Begin by setting up your animation in Cinema 4D: hit the Edit Render Settings button and enter the dimensions and frame rate for your image sequence. In our case, we used the rate at which we wanted to output the time-lapse sequence.
Background objects can be created as simple planes, as the results will seem realistic given how far away these objects are from the camera.
Once all the geometry is ready, it’s time to create textures. Since the textures have to be animated, we will use After Effects; if you’re working with a single image you can use Photoshop to replicate the technique that we are about to explain. Note also that if part of a building is blocked from view but will be seen as the camera moves, we will need to create that area.
Create a new composition in After Effects, selecting the resolution and frame rate based on your source material or desired output (we chose 2048 x 1365 at 24fps).
Load your video or sequence. If it’s a jpg image sequence, ensure the JPEG Sequence option is selected as this will load up all of your frames and treat them as a single clip.
Every layer you create in After Effects will represent a texture for a piece of geometry in the Cinema 4D scene. In our piece, we needed to create a total of 21 layers, including a clean plate for the sky and the visible surfaces of the buildings in front. Use the following steps to make textures only for the areas you know will be visible.
Duplicate your footage. With the Clone Stamp tool (
Cmd/Ctrl + B), Alt + select part of one of the buildings as the area to be cloned, and extend the building to the ground. Try to be as precise as possible.
When you’re done, skim through the animation to make sure the duplication of the area isn’t obvious. If it is, either tone down the cloning by reducing the opacity or delete it altogether and start again.
Repeat Step 11 for each of the foreground buildings, sets of background buildings and to create the clean plate for the sky (as shown above).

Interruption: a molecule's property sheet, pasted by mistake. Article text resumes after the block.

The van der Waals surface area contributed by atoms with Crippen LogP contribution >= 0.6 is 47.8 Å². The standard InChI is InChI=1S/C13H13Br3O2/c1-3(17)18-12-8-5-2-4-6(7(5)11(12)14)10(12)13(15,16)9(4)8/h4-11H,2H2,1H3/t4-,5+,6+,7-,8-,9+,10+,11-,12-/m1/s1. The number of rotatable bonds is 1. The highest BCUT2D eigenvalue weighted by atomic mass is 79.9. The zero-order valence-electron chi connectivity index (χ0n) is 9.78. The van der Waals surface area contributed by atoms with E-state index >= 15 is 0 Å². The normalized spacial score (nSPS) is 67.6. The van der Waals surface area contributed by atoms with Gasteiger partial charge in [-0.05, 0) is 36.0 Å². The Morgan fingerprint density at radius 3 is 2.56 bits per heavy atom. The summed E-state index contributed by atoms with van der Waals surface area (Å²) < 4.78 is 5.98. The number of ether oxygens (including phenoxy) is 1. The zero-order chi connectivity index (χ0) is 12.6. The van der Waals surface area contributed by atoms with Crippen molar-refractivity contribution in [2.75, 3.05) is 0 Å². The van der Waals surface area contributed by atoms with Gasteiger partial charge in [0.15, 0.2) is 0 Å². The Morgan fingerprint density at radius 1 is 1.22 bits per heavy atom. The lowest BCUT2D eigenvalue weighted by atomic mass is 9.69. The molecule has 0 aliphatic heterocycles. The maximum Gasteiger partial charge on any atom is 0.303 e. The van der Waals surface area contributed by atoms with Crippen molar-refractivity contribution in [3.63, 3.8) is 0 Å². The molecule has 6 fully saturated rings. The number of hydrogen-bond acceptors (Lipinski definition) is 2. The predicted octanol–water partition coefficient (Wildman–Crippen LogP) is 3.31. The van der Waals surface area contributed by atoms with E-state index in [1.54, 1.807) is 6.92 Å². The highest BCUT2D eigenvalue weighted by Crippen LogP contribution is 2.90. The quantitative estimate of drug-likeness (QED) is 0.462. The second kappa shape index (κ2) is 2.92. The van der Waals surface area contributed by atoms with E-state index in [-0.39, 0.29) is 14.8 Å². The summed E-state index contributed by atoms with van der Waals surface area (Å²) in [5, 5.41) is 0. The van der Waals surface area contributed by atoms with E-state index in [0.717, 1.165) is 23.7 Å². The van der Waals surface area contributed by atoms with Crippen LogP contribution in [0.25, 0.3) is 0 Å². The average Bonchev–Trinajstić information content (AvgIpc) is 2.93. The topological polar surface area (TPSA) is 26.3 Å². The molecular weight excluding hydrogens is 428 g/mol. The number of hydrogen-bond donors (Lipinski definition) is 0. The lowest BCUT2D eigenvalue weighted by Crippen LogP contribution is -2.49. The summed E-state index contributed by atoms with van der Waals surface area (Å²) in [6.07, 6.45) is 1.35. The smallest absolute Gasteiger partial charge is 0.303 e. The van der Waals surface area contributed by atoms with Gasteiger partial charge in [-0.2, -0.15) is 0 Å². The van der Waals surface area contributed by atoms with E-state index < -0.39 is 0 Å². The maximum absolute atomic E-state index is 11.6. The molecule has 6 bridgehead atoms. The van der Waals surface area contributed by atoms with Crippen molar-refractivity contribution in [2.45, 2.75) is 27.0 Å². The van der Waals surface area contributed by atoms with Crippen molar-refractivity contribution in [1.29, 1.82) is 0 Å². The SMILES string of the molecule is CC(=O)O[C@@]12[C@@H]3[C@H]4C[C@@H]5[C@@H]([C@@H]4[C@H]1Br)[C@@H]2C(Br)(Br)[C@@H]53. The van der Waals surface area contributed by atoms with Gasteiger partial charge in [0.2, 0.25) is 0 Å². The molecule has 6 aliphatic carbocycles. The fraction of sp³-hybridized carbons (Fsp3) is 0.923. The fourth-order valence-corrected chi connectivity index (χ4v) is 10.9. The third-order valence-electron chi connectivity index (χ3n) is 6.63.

Now export all the building textures to separate movies. Create some rough masks around the foreground objects since the buildings’ geometry will eliminate the overspill. For the background buildings, we’ll need more accurate cutouts as they will be projected onto flat surfaces. You will also need an alpha channel for each of these layers to use as a mask in Cinema 4D in order that the background shows through, so export these too.
Return to Cinema 4D. Open the Projection Man window (
Window > Projection Man). Drop each piece of geometry onto the camera in this window. Choose New Bitmap for each but instead of selecting the appropriate movie, select a jpg instead (any jpg will do) as there’s an annoying bug in Cinema 4D that doesn’t allow you to load a video as a texture initially. Edit the material and load up the movie file.
It’s time to create and set up the camera that will be used for animation. To make the animation process easier, it’s preferable to use the camera inside a null object. This way you can control the camera’s movement using its own coordinates, while the null object governs the camera’s orientation. This means you can create this scene using just two keyframes. Set your start and end positions and animate the camera.
Hit Render and you’re done. To have as much flexibility as possible, we then added segments of fast and slow motion in After Effects and rendered the final animation at a fixed frame rate.
We Are Pitch Black is a multidisciplinary design studio in Athens, Greece. Headed up by Dimitri Katsafouros and Sotiris Kapnitis, the team loves to work on all sorts of projects – from traditional graphic design work to motion graphics and ultra-contemporary illustration. They have a passion for all things creative, and often discuss technology, music, movies and the effects that didn’t quite come off as intended in the latest blockbuster. Contact